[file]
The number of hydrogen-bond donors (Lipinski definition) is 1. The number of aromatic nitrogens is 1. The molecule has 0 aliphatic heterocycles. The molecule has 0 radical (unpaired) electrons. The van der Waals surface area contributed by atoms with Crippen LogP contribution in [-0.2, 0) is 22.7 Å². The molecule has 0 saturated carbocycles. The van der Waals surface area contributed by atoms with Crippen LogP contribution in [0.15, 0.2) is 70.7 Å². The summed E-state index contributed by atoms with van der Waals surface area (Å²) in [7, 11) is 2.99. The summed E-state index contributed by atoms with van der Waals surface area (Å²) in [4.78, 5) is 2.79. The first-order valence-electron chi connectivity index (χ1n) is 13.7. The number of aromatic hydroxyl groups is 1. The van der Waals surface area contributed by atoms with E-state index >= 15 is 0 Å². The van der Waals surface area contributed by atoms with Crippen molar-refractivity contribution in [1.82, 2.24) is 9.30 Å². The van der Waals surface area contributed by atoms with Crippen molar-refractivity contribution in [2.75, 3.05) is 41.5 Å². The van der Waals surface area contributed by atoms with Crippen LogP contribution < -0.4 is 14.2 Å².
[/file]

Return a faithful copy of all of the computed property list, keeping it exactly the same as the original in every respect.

The number of hydrogen-bond donors (Lipinski definition) is 1. The number of aromatic nitrogens is 1. The molecule has 0 aliphatic heterocycles. The molecule has 0 radical (unpaired) electrons. The van der Waals surface area contributed by atoms with Crippen LogP contribution in [-0.2, 0) is 22.7 Å². The molecule has 0 saturated carbocycles. The van der Waals surface area contributed by atoms with Crippen LogP contribution in [0.15, 0.2) is 70.7 Å². The summed E-state index contributed by atoms with van der Waals surface area (Å²) in [7, 11) is 2.99. The summed E-state index contributed by atoms with van der Waals surface area (Å²) in [4.78, 5) is 2.79. The first-order valence-electron chi connectivity index (χ1n) is 13.7. The number of aromatic hydroxyl groups is 1. The van der Waals surface area contributed by atoms with E-state index >= 15 is 0 Å². The van der Waals surface area contributed by atoms with Crippen molar-refractivity contribution in [1.82, 2.24) is 9.30 Å². The van der Waals surface area contributed by atoms with Crippen molar-refractivity contribution in [2.75, 3.05) is 41.5 Å². The van der Waals surface area contributed by atoms with Crippen LogP contribution < -0.4 is 14.2 Å².